The Packard can be mounted either in back or in front of the lens. The most typical use is to mount the shutter on the back of a lens board with the air hose brought out through either a hole or a fitting going through to the front. The shutter is held in place with four wood screws, very simple. Some Packard shutters offer either bulb or instantaneous exposure controlled by a pin which projects through the front of the lens board. when the pin is pulled out, the shutter is opened by squeezing the bulb and stays open until the blades are sucked back with the same bulb. In instantaneous the pin is pushed in. When the bulb is squeezed a toggle arrangement pushes against the pin and the shutter opens and closes with the same squeeze. Maximum shutter speed is dependant on how hard you squeeze but practically is about 1/20th sec, also dependant on the size of the shutter. Packard shutters can also be mounted on the front of a lens by means of a baffle and clamp. None are sold commercially but the design will be obvious when looking at a shutter. The electric shutters have more consistant speed but are more expensive.

Packard shutters are limited in what they can do but are very much cheaper than a standard shutter and the cost of re-mounting a lens. For a great many purposes they work just fine. Its possible to mount a Packard on lens board which is fitted to take lenses in smaller boards or with an iris-diaphragm lens holder. That way any number of lenses can be used on same shutter. Packard shutters can be made in very large sizes and are often the only practical way to have a shutter for some lenses (e.g. the 16" Kodak Portrait lens). The largest stock unit has a clearance of 7". Packard shutters are still made. They are avaiable from:

Professional Photographic Products Inc.
117 Vine Street P.O.Box 0169
Hammonton, NJ, 08037-0169
Packard is still in business. The number is 800 257 8541

[R. Miller: see also Equinox Photographic They used to stock them, but as of 10/2005 seldom have them. ]

They will send you a free catalogue which includes replacement parts for old shutters. Typical prices are along these lines No.6 (T&I)shutter 3" opening, $102 without synch,$137 with synch. Used packards are getting hard to find. I used to buy them for $10 or $20 for non-synch ones. Its pretty easy to makeshift a synch using a microswitch mounted on the back of the lens board and actuated by the air cylinder.

By Dion Johnson

Packard shutters are self cocking. Generally, they have two operation modes - B and I. The I "instantaneous" setting causes the shutter to both open and close with one squeeze of the bulb. The speed varies on how hard you squeeze the bulb, how flexible is your rubber tubing, and how big is the shutter. It's difficult to get enough consistency to feel confident of exposing your color transparency film with one of these. The B vs I operation is usually accomplished by inserting a approx .060" pin into the mechanism, which causes the final part of the travel of the piston to close the shutter. In original configuration, this little pin mounts in a small bushing and has stops when it slides in and out of the hole. Typically, the air hose, and this pin extend out to the front of the lensboard. They come in many sizes from about 3x3" up to 6x6", maybe more. They are very easy to clean and refurbish, and tend to give long service. They respond well to graphite and silicone. Usually, the Packard shutter has black felt on its front surface, and mounts to the back of your camera's front standard with 4 screws, just smaller than the bellows frame. Some Packard shutters have flash sync... it's very easy to add this with a momentary microswitch if you are handy. Just mount the microswitch inside the Packard metal housing so it is tripped when the shutter is wide open. It's feasible to mount a Packard shutter in front of your lens... you need a slip-on flat plate to hold the shutter, something like an overgrown Cokin filter adapter. Of course, if you are going to mount something in front, why not go ahead and get a more modern, real shutter and stick it on there.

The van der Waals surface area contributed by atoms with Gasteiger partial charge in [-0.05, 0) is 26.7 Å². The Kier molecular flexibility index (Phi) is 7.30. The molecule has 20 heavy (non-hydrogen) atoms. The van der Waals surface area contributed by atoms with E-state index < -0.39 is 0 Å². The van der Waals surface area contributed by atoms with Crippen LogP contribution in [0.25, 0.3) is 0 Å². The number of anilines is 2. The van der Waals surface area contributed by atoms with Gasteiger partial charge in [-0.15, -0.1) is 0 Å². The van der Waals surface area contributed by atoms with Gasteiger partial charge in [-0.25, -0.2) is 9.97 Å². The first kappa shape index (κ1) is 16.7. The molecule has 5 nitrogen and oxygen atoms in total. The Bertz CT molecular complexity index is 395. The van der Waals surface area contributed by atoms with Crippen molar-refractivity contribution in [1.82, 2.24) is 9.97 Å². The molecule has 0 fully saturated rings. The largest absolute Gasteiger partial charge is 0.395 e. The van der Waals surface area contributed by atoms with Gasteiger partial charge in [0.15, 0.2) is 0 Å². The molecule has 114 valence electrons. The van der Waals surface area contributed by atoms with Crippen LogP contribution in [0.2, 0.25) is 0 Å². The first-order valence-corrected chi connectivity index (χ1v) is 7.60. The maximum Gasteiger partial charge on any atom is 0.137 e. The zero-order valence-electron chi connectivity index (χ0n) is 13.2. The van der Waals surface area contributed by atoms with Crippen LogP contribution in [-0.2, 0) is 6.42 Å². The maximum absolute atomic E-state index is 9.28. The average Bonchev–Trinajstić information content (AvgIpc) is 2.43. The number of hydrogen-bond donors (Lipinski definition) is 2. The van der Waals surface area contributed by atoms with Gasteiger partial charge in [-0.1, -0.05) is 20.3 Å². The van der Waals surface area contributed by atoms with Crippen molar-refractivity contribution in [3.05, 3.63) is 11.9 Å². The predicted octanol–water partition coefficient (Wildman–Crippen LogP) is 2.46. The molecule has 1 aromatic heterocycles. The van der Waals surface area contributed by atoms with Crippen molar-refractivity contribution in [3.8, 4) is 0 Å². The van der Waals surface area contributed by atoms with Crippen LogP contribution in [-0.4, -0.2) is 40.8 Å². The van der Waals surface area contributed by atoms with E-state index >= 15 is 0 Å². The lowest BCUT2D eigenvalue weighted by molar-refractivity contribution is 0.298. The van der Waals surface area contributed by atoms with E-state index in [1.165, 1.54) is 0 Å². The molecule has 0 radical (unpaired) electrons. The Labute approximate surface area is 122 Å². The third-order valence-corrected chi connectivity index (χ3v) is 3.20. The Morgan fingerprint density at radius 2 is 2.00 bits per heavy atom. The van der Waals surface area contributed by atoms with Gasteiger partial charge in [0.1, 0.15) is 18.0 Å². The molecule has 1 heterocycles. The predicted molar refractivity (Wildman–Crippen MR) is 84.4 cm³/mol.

Sizes are given as follows for models 5 (time only) and 6 (time
and instantaneous):
opening diameter               overall dimensions
1.5"                           3.25x3.25"
1.75"                          3.5x3.5"
2"                             4x4
2.25                           4.5x4.5
2.5                            4.75x4.75
2.75                           5x5
3                              5.75x5.75
3.25                           6x6
3.5                            6.5x6.5

Modern shutters: Copals, Compurs and Prontors

by Bob Salomon

As to the difference between a Copal and a Compur shutter: Compur has 1/3rd step click stops on the aperture, Copal has none. Compur has a stop at the end of the aperture scale, Copal does not. Compur can add an aperture setting device to allow setting the aperture from behind the camera. Compur does not. The Compur may have a faster top speed depending on the shutter size. As to pricing the Compur is more than 2x the price of the Copal so, in some sizes, it may double the price of a lens. Also available for current lenses are the Rollei Linear Motor shutter for view camera lenses, the Horseman ISS shutter, the Noblex shutter and the Sinar shutter. The most common ones are the Copal, Compur and the Prontor Professional.

Copal 0 = 1 sec. to 1/500, no aperture click stops, no remote aperture control
Copal 1 = 1 sec. to 1/400, no aperture click stops, no remote aperture control
Copal 3 = 1 sec. to 1/125, no aperture click stops, no remote aperture control

Compur 0 = 1 sec. to 1/500, 1/2 stop aperture click stops, no remote aperture control
Compur 1 = 1 sec. to 1/500, 1/3 stop aperture click stops, remote aperture control available
Compur 3 = 1 sec. to 1/250, 1/3 stop aperture click stops, remote aperture control
(Remote control units for the aperture allow swtting the aperture from behind the lens).

Prontor Professional 01S = 1 sec. to 1/250, disengageable 1/3 stop aperture click stops, remote aperture control, remote shutter control
Prontor Professional 1S = 1 sec. to 1/250, disengageable 1/3 stop aperture click stops, remote aperture control, remote shutter control
Prontor Professional 3S = 1 sec. to 1/125, disengageable 1/3 stop aperture click stops, remote aperture control, remote shutter control
(On the Prontor professional, with its accessory remotes, aperture and shutter speed can be set from behind the camera, the shutter can be opened to taking aperture to check DOF, open aperture for focusing and closed down to taking aperture with shutter closed for firing the shutter. The cable release can be attached directly to the remote control unit.)